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Westminster Hall

WESTMINSTER HALL

Westminster Hall was the home of English superior courts until they were moved to the Strand in the early 1880s. Construction of the hall began in 1097; the hall is 240 feet long, 671/2 feet wide, and 90 feet high. In addition to holding regular court sessions, the hall was the focal point of medieval political life.

Many famous trials were held in the hall. Sir Thomas More (1478–1535), lord chancellor for Henry VIII (1491–1547), was sentenced to death for refusing to recognize royal supremacy over the church. Charles I (1600–49) was sentenced to death for treason, and Warren Hastings (1732–1818) was impeached for his handling of the East India Company.

Westminster Hall contained the King's Bench, the Court of Chancery, and the Court of Common Pleas. Until the eighteenth century, it had no partitions or screens to divide the courts from the open hall.

The hall was part of Westminster Palace, which, except for the hall and St. Stephen's Chapel, was destroyed by fire in 1834. The houses of Parliament were constructed next to the hall between 1840 and 1860.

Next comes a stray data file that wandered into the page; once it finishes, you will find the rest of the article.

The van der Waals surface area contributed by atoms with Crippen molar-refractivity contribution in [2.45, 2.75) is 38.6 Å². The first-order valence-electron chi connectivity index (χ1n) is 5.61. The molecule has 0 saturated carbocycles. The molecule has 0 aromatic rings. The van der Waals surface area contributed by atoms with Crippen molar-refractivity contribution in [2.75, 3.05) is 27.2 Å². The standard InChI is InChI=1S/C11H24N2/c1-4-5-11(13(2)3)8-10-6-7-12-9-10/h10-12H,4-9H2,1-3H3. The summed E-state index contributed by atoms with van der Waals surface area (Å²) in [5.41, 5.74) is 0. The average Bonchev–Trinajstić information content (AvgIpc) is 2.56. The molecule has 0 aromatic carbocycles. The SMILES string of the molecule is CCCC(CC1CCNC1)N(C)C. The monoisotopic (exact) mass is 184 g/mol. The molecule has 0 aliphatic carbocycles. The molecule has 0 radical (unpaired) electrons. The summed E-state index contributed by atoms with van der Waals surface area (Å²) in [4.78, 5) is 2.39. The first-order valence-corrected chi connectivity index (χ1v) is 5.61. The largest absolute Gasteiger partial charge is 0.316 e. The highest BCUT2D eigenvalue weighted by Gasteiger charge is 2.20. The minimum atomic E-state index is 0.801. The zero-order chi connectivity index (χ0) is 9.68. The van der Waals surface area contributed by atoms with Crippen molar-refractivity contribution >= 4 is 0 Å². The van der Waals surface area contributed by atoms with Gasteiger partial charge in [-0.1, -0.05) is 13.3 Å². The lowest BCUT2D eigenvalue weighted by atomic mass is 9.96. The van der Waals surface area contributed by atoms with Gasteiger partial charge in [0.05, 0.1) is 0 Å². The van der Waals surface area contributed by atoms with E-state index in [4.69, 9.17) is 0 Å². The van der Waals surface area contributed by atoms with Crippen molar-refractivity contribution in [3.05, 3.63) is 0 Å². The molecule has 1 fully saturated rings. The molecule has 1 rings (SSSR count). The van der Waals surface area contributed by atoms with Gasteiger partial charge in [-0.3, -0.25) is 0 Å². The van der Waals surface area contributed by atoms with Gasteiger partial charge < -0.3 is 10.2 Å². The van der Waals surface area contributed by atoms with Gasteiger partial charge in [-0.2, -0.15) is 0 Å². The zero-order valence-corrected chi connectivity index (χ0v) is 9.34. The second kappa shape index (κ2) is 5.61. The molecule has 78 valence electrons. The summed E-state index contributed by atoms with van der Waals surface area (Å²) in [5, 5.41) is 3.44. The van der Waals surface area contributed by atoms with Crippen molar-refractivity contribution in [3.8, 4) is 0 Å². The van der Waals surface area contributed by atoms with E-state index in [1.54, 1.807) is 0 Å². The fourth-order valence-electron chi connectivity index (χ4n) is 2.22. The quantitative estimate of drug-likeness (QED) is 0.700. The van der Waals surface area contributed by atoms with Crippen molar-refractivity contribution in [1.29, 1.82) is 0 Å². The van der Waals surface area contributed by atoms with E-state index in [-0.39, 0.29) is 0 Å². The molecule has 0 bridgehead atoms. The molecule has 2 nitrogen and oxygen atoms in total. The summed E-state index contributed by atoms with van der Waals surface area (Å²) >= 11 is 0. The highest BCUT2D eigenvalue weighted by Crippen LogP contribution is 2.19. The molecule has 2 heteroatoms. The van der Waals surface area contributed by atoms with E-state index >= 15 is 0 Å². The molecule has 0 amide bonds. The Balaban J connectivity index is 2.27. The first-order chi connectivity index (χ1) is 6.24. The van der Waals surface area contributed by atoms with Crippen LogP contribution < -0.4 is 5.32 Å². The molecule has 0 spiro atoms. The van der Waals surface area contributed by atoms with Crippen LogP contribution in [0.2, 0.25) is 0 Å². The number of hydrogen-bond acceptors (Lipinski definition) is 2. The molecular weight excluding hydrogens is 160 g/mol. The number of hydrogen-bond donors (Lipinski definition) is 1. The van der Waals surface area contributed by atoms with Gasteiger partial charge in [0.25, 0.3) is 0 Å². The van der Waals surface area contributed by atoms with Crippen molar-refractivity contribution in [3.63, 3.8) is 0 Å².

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Westminster hall

Westminster hall, built by William Rufus (1097) as an extension of Edward the Confessor's palace, is the only surviving part of the original palace of Westminster. Used initially for feasts, then early parliaments, it developed into an administrative centre, housing the Courts of Common Pleas, King's Bench, Chancery, Exchequer, and Star Chamber. From mid-17th to mid-18th cent., legal activities proceeded alongside stalls selling books and trinkets, rendering it a fashionable haunt. The hall has suffered fires and floods, seen coronation banquets, trials (More, Charles I), and lyings-in-state (Gladstone, Churchill) under its hammer-beam roof, and is now linked to the House of Commons.

A. S. Hargreaves

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